Early-career teacher burnout in Australia is astonishingly high, with studies finding that as many as 50 per cent of teachers leave the profession in their first five years.

A major contributor to this is a lack of self-efficacy, or professional confidence.

This lack of self-efficacy affects job satisfaction, student engagement and workplace achievement – but there is a light at the end of the tunnel.

Teachers experience a significant rise in self-efficacy after five years on the job, and this holds true whether they are male or female, primary or secondary teachers and whether they work in the public or private sector.

Monash University’s Dr Sindu George, the study’s lead author, says that her findings have important implications for teachers’ professional development.

“Teachers who hold high self-efficacy are likely to adopt more student-centred than teacher-centred approaches, to develop new approaches and strategies for teaching, promote student autonomy, and cater to students’ individual differences,” she said.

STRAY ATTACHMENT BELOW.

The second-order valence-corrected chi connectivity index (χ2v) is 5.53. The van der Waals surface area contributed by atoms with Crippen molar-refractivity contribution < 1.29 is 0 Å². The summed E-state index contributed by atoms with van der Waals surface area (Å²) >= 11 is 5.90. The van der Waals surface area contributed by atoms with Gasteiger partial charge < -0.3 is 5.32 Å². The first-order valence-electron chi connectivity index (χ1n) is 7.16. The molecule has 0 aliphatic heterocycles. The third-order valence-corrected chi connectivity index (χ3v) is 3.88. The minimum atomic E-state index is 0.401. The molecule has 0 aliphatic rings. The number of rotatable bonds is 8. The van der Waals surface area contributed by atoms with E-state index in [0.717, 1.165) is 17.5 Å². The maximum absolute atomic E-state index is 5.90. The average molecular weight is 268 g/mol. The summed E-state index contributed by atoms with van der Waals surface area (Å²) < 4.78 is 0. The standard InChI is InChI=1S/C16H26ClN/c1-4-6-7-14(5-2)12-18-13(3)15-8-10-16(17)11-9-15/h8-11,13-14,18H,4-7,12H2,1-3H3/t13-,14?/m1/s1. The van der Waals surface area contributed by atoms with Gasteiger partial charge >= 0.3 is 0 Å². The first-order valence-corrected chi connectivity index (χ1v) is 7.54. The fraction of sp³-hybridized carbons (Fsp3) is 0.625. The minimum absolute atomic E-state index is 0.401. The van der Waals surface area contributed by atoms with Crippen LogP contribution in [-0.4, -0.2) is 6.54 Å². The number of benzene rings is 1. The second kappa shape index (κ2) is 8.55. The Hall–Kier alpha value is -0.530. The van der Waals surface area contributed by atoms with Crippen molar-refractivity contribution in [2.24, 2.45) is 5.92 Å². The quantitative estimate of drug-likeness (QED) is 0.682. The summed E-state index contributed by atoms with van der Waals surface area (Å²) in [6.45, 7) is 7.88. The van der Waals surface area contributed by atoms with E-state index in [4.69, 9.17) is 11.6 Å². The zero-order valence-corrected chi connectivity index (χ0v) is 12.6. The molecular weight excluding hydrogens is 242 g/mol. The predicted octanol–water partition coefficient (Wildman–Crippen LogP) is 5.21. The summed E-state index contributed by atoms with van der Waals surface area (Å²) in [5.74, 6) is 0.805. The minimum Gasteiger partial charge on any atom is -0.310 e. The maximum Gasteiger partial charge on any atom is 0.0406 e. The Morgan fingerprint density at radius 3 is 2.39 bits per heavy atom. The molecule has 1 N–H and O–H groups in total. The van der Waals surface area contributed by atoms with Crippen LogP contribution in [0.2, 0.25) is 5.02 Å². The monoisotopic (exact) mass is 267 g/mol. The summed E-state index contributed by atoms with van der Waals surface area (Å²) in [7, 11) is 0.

“Given that the initial years seem critical for the development of teachers’ self-efficacies, professional development programs need to be implemented early. Once self-efficacy is consolidated, it could be resistant to change, even if teachers are exposed to workshops and new teaching methods.”

An earlier study by Dr George’s co-authors, Professor Helen Watt and Professor Paul Richardson, found that self-efficacy changed differently for different types of teachers.

In particular, more positive, idealistic teachers experienced declines in all measured areas of self-efficacy, attributed by the authors to “the high idealistic motivations this group of teachers held at the outset of their career, which may have been difficult to achieve during early years”.